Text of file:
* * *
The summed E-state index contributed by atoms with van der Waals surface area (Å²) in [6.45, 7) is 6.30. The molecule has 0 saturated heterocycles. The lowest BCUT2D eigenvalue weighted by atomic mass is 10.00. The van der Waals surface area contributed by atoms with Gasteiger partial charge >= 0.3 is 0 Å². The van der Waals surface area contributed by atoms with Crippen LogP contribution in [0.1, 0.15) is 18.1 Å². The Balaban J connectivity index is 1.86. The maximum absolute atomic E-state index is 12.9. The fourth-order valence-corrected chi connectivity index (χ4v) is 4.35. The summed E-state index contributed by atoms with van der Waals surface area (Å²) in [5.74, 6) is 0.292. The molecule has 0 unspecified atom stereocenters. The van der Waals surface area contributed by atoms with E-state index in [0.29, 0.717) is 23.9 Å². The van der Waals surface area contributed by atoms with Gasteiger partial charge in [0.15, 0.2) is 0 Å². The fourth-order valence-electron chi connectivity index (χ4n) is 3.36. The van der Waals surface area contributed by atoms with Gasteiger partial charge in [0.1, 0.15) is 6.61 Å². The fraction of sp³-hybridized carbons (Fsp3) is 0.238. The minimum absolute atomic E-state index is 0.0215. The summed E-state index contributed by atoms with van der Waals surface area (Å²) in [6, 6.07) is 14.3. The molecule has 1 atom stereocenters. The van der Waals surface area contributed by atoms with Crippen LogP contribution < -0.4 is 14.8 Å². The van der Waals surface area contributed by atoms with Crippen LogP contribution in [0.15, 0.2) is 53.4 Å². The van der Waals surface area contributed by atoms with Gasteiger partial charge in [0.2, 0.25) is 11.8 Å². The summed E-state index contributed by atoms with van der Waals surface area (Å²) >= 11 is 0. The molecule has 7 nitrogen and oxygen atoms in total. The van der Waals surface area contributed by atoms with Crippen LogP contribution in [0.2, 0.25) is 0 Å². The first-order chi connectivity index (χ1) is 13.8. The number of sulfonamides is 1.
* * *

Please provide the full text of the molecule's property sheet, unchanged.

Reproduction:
The summed E-state index contributed by atoms with van der Waals surface area (Å²) in [6.45, 7) is 6.30. The molecule has 0 saturated heterocycles. The lowest BCUT2D eigenvalue weighted by atomic mass is 10.00. The van der Waals surface area contributed by atoms with Gasteiger partial charge >= 0.3 is 0 Å². The van der Waals surface area contributed by atoms with Crippen LogP contribution in [0.1, 0.15) is 18.1 Å². The Balaban J connectivity index is 1.86. The maximum absolute atomic E-state index is 12.9. The fourth-order valence-corrected chi connectivity index (χ4v) is 4.35. The summed E-state index contributed by atoms with van der Waals surface area (Å²) in [5.74, 6) is 0.292. The molecule has 0 unspecified atom stereocenters. The van der Waals surface area contributed by atoms with E-state index in [0.29, 0.717) is 23.9 Å². The van der Waals surface area contributed by atoms with Gasteiger partial charge in [0.15, 0.2) is 0 Å². The fourth-order valence-electron chi connectivity index (χ4n) is 3.36. The van der Waals surface area contributed by atoms with Gasteiger partial charge in [0.1, 0.15) is 6.61 Å². The fraction of sp³-hybridized carbons (Fsp3) is 0.238. The minimum absolute atomic E-state index is 0.0215. The summed E-state index contributed by atoms with van der Waals surface area (Å²) in [6, 6.07) is 14.3. The molecule has 1 atom stereocenters. The van der Waals surface area contributed by atoms with Crippen LogP contribution < -0.4 is 14.8 Å². The van der Waals surface area contributed by atoms with Crippen LogP contribution in [0.15, 0.2) is 53.4 Å². The van der Waals surface area contributed by atoms with Gasteiger partial charge in [0.2, 0.25) is 11.8 Å². The summed E-state index contributed by atoms with van der Waals surface area (Å²) >= 11 is 0. The molecule has 7 nitrogen and oxygen atoms in total. The van der Waals surface area contributed by atoms with Crippen LogP contribution in [0.2, 0.25) is 0 Å². The first-order chi connectivity index (χ1) is 13.8. The number of sulfonamides is 1.